Aw, yeah. (If you're thinking what I'm thinking, that occurred to them too: "Couples of the opposite sex have not been encouraged to communicate here, however.")

But wait, it gets even more '70s.

It is equipped with an alpha pacer, a machine that monitors brain waves and projects them on a screen. The user learns to control his state of mind until the monitor shows his brain emanating alpha waves—said to be the ideal creative state.

The man who planned the move explained the intention in the patter of the era and the cold hard numbers.

Like a good number of McDonald's employees these days, [Tom] Watterson sports the "with-it" plumage of the liberated male, in his case a mustache, gray and violet textured suit, and shiny black boots. "We've tried to develop a total-concept environment here, from the landscaping right down to the last piece of furniture," Watterson explained. "We want it all to make the statement that McDonald's is an open company that believes in growth, change, dynamics…."

Watterson was also pleased to note a marked decline in turnover, which he said was 100 percent every two years when McDonald's was downtown but now seems headed for a level of 25 to 30 percent. "Some jobs would turn over four or five times in the course of a year," he said. "In the Loop, it's that way—girls would shop jobs for a matter of $5 a week. And people are dressing very colorfully out here. They seem to be in a pleasant frame of mind. There's not so much bitchiness any more."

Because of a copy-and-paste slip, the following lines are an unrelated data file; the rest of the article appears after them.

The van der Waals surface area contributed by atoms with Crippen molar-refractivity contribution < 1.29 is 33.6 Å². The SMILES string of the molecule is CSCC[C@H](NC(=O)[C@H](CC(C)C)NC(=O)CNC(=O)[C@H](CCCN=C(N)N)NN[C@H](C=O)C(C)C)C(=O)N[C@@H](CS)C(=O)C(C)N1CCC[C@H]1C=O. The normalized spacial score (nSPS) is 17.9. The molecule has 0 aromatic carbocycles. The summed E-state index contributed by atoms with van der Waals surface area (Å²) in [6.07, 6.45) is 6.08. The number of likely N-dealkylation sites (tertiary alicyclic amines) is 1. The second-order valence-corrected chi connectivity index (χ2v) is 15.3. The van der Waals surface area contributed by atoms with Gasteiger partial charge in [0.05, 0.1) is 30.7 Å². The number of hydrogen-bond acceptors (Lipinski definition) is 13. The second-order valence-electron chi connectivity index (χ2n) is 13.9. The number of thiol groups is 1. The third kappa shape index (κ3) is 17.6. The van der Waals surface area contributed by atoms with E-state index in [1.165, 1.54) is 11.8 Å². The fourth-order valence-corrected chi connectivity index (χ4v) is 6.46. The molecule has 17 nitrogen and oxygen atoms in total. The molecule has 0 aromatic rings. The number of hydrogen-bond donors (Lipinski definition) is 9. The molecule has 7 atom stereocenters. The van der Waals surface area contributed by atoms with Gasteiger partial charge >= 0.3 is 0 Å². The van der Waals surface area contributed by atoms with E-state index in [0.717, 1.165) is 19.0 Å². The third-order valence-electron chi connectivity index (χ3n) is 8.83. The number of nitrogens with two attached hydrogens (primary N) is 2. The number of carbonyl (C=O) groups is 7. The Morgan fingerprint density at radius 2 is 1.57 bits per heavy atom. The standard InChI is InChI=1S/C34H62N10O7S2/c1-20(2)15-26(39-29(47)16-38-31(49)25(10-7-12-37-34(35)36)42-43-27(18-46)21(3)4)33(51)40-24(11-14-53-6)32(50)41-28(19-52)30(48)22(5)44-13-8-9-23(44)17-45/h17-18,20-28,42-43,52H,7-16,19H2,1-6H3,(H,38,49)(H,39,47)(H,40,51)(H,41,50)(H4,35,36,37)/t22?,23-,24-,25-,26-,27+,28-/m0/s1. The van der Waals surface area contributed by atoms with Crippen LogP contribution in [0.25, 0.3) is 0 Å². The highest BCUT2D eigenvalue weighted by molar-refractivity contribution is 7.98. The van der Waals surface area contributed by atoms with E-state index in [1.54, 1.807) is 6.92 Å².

That last quote is subtle but important. In a dense urban environment, workers from different companies can mix over lunch or after work; that can lead to new job opportunities; and as the quote implies, that can lead to upwards wage pressure.

Louise Mozingo, a professor at Berkeley's department of landscape architecture and environmental planning, studied the history of suburban corporate campuses like McDonald's and John Deere's epic, Saarinen-designed campus in Moline. In a long piece for Collectors Weekly about her work, she explained to Hunter Oatman-Stanford how the elaborate amenities of the luxurious corporate campus ("snack bars, ping-pong tables, shuffleboards, bowling alleys, tennis courts, horseshoe pits") were meant to save money by controlling labor:

“They were terrified that female clerical workers were going to unionize,” Mozingo says, “In the era before computing, companies ran on vast amounts of paper, and that paperwork was almost all done by women. That was one of the reasons they wanted to get out of downtown—if the secretaries unionized, they’d all be sunk.”

Even the shift to personal vehicles rather than public transit was hailed as a perk: Private cars were supposedly more reliable and allowed for more flexible work schedules, particularly in an era before highways were clogged with traffic. In actuality, this encouraged employees to extend their workday past the standard hours of nine-to-five, and helped isolated workers to ensure company loyalty. “This is something that Silicon Valley companies still do—they capture the employee for the entire day,” Mozingo says. “The descriptions were extremely explicit about this, about solidifying corporate culture, instilling loyalty, and minimizing happenstance meetings with people from other companies who might steal you. It’s about making the corporation your entire life.”